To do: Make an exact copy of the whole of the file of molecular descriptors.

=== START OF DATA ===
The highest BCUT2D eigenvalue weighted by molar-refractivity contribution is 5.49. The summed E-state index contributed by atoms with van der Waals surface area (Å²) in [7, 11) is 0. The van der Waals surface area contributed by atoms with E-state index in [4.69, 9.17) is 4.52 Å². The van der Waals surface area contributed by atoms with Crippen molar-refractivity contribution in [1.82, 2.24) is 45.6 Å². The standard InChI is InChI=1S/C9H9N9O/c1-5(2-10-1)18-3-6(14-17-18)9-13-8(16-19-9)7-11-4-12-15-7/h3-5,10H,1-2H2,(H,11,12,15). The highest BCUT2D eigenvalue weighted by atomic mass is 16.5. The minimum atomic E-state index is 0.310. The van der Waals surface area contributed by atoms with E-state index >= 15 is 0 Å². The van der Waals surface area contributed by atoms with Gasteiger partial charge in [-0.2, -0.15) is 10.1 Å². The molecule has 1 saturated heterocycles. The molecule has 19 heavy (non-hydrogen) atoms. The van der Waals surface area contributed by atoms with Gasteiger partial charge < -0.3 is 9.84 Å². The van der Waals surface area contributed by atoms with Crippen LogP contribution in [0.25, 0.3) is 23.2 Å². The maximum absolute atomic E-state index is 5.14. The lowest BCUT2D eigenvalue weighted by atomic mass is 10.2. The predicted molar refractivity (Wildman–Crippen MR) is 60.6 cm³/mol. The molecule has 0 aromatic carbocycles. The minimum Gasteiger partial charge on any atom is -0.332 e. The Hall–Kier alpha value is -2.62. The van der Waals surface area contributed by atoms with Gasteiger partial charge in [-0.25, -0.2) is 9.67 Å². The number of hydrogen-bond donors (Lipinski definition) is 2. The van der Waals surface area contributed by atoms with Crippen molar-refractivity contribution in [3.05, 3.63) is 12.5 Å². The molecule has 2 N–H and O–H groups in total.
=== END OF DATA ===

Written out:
The highest BCUT2D eigenvalue weighted by molar-refractivity contribution is 5.49. The summed E-state index contributed by atoms with van der Waals surface area (Å²) in [7, 11) is 0. The van der Waals surface area contributed by atoms with E-state index in [4.69, 9.17) is 4.52 Å². The van der Waals surface area contributed by atoms with Crippen molar-refractivity contribution in [1.82, 2.24) is 45.6 Å². The standard InChI is InChI=1S/C9H9N9O/c1-5(2-10-1)18-3-6(14-17-18)9-13-8(16-19-9)7-11-4-12-15-7/h3-5,10H,1-2H2,(H,11,12,15). The highest BCUT2D eigenvalue weighted by atomic mass is 16.5. The minimum atomic E-state index is 0.310. The van der Waals surface area contributed by atoms with E-state index >= 15 is 0 Å². The van der Waals surface area contributed by atoms with Gasteiger partial charge in [-0.2, -0.15) is 10.1 Å². The molecule has 1 saturated heterocycles. The molecule has 19 heavy (non-hydrogen) atoms. The van der Waals surface area contributed by atoms with Gasteiger partial charge < -0.3 is 9.84 Å². The van der Waals surface area contributed by atoms with Crippen LogP contribution in [0.25, 0.3) is 23.2 Å². The maximum absolute atomic E-state index is 5.14. The lowest BCUT2D eigenvalue weighted by atomic mass is 10.2. The predicted molar refractivity (Wildman–Crippen MR) is 60.6 cm³/mol. The molecule has 0 aromatic carbocycles. The minimum Gasteiger partial charge on any atom is -0.332 e. The Hall–Kier alpha value is -2.62. The van der Waals surface area contributed by atoms with Gasteiger partial charge in [-0.25, -0.2) is 9.67 Å². The number of hydrogen-bond donors (Lipinski definition) is 2. The van der Waals surface area contributed by atoms with Crippen molar-refractivity contribution in [3.05, 3.63) is 12.5 Å². The molecule has 2 N–H and O–H groups in total.